|About the Book|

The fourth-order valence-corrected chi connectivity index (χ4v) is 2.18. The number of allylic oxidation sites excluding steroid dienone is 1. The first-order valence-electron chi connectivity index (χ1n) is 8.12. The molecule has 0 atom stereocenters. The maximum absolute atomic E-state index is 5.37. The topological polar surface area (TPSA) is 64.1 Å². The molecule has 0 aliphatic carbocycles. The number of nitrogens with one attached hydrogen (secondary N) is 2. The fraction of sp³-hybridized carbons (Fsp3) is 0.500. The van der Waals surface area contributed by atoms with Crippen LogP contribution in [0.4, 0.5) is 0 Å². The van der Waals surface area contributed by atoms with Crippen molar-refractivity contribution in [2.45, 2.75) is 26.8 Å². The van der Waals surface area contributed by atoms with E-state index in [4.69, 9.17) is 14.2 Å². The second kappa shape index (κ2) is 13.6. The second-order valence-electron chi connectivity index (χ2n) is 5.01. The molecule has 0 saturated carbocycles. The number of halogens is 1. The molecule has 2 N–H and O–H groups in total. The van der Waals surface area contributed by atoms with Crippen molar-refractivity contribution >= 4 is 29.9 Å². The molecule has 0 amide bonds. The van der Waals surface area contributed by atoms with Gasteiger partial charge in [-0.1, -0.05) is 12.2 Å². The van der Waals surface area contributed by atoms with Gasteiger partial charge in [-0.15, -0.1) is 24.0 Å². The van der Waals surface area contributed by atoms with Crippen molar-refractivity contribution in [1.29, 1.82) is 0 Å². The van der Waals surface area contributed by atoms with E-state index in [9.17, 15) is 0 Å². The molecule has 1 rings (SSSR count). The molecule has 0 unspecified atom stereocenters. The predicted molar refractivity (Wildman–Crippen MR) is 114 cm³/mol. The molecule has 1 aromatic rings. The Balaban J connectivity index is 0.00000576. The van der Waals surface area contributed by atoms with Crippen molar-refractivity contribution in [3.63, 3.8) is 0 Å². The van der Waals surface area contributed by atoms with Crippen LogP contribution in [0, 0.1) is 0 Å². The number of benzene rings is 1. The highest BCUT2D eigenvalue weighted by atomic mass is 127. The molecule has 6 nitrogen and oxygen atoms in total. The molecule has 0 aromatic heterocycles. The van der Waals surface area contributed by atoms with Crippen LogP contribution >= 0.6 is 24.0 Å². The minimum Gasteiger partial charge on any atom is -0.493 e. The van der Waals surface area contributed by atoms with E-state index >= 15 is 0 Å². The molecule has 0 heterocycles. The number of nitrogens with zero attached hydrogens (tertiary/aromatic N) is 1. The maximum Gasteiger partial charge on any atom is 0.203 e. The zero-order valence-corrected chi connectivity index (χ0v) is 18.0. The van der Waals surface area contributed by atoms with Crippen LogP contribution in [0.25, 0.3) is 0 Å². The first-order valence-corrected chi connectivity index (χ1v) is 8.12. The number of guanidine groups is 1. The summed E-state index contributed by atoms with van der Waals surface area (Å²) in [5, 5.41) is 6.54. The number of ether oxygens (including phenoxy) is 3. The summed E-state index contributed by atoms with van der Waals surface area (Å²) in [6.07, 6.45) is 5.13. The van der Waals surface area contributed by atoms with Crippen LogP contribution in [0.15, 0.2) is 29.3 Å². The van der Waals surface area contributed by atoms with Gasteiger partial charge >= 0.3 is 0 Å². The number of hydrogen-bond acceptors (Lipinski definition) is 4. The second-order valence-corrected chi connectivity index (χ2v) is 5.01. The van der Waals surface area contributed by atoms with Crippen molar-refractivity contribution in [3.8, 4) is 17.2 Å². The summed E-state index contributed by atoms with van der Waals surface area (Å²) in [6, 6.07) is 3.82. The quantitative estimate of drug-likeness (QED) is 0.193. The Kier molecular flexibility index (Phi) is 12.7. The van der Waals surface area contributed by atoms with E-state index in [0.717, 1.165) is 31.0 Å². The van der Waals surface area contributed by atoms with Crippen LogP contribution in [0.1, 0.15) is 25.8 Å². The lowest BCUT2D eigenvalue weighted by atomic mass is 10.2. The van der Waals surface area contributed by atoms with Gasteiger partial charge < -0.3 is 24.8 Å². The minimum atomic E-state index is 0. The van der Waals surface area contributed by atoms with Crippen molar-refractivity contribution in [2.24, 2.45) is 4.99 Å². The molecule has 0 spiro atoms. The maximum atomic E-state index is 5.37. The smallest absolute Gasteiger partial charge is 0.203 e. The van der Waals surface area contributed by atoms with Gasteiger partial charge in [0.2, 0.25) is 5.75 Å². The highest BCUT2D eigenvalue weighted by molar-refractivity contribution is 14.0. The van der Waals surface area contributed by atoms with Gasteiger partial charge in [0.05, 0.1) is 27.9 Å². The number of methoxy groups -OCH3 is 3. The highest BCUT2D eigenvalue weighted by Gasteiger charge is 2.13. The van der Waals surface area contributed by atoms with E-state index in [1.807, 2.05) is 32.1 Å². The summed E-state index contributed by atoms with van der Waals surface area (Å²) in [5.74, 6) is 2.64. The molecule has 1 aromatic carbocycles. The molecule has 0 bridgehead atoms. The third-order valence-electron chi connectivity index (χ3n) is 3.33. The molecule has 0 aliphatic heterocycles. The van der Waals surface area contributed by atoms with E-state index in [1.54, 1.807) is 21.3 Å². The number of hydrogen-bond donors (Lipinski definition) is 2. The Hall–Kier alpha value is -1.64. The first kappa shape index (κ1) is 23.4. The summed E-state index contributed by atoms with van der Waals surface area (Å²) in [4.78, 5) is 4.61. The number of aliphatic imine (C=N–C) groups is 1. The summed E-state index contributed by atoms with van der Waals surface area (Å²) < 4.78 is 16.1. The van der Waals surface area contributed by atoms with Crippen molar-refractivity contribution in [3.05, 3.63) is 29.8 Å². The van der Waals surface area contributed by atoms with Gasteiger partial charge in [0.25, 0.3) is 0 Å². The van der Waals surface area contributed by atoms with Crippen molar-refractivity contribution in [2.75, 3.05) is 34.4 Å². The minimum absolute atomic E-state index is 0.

Excerpt from English for Coming CitizensThe World War has brought home to us, now as never before, the need for effectively Americanizing the millions of non-English residents of the United States. The first and perhaps the most important step inMoreExcerpt from English for Coming CitizensThe World War has brought home to us, now as never before, the need for effectively Americanizing the millions of non-English residents of the United States. The first and perhaps the most important step in this process is the acquisition of English, the tongue in which America thinks and expresses itself- for although the bonds of language are thinner than air, they are more binding than strongest links of iron.The foreigner in this country has, relatively, a greater need for knowing how to speak English than he has for knowing how to read, and he has a far greater need for knowing how to read than he has for knowing how to write. -Moreover, language teachers are agreed that speaking is the psychological basis for reading and writing, and not that reading and writing are the psychological bases for speaking. On this principle the content of the book has been largely selected and organized.The lessons have been written with the purpose of being usable at once by the learner in expressing his needs in English to English-speaking people. In learning a language nothing is more encouraging than to be able to make oneself understood, even though it be only in one sentence.About the PublisherForgotten Books publishes hundreds of thousands of rare and classic books. Find more at www.forgottenbooks.comThis book is a reproduction of an important historical work. Forgotten Books uses state-of-the-art technology to digitally reconstruct the work, preserving the original format whilst repairing imperfections present in the aged copy. In rare cases, an imperfection in the original, such as a blemish or missing page, may be replicated in our edition. We do, however, repair the vast majority of imperfections successfully- any imperfections that remain are intentionally left to preserve the state of such historical works.